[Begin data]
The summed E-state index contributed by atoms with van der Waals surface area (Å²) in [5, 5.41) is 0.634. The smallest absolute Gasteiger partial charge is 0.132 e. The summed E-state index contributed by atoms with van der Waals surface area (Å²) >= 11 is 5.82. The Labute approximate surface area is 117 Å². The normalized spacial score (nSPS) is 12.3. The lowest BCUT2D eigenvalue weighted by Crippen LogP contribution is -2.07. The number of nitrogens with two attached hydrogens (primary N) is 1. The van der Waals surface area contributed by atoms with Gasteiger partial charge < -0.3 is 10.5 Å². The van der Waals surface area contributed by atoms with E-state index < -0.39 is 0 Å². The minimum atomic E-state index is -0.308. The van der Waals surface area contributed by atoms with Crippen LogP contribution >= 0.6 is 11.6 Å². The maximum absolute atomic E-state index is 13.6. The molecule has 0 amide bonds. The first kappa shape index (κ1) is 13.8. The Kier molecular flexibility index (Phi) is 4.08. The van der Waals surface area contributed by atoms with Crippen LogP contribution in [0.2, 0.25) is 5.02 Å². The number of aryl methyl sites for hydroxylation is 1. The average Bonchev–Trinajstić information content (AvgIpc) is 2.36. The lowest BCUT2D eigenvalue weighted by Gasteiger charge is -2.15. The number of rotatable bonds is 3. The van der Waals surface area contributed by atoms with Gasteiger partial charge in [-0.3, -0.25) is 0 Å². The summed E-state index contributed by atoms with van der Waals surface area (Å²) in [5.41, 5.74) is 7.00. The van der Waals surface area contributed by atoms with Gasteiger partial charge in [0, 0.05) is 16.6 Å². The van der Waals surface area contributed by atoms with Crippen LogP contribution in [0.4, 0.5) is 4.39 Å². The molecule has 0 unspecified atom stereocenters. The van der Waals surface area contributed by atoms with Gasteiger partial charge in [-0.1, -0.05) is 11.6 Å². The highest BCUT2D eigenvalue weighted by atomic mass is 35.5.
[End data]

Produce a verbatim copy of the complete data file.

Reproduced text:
The summed E-state index contributed by atoms with van der Waals surface area (Å²) in [5, 5.41) is 0.634. The smallest absolute Gasteiger partial charge is 0.132 e. The summed E-state index contributed by atoms with van der Waals surface area (Å²) >= 11 is 5.82. The Labute approximate surface area is 117 Å². The normalized spacial score (nSPS) is 12.3. The lowest BCUT2D eigenvalue weighted by Crippen LogP contribution is -2.07. The number of nitrogens with two attached hydrogens (primary N) is 1. The van der Waals surface area contributed by atoms with Gasteiger partial charge < -0.3 is 10.5 Å². The van der Waals surface area contributed by atoms with E-state index < -0.39 is 0 Å². The minimum atomic E-state index is -0.308. The van der Waals surface area contributed by atoms with Crippen LogP contribution >= 0.6 is 11.6 Å². The maximum absolute atomic E-state index is 13.6. The molecule has 0 amide bonds. The first kappa shape index (κ1) is 13.8. The Kier molecular flexibility index (Phi) is 4.08. The van der Waals surface area contributed by atoms with Crippen LogP contribution in [0.2, 0.25) is 5.02 Å². The number of aryl methyl sites for hydroxylation is 1. The average Bonchev–Trinajstić information content (AvgIpc) is 2.36. The lowest BCUT2D eigenvalue weighted by Gasteiger charge is -2.15. The number of rotatable bonds is 3. The van der Waals surface area contributed by atoms with Gasteiger partial charge in [-0.3, -0.25) is 0 Å². The summed E-state index contributed by atoms with van der Waals surface area (Å²) in [5.41, 5.74) is 7.00. The van der Waals surface area contributed by atoms with Gasteiger partial charge in [0, 0.05) is 16.6 Å². The van der Waals surface area contributed by atoms with Crippen LogP contribution in [0.4, 0.5) is 4.39 Å². The molecule has 0 unspecified atom stereocenters. The van der Waals surface area contributed by atoms with Gasteiger partial charge in [-0.1, -0.05) is 11.6 Å². The highest BCUT2D eigenvalue weighted by atomic mass is 35.5.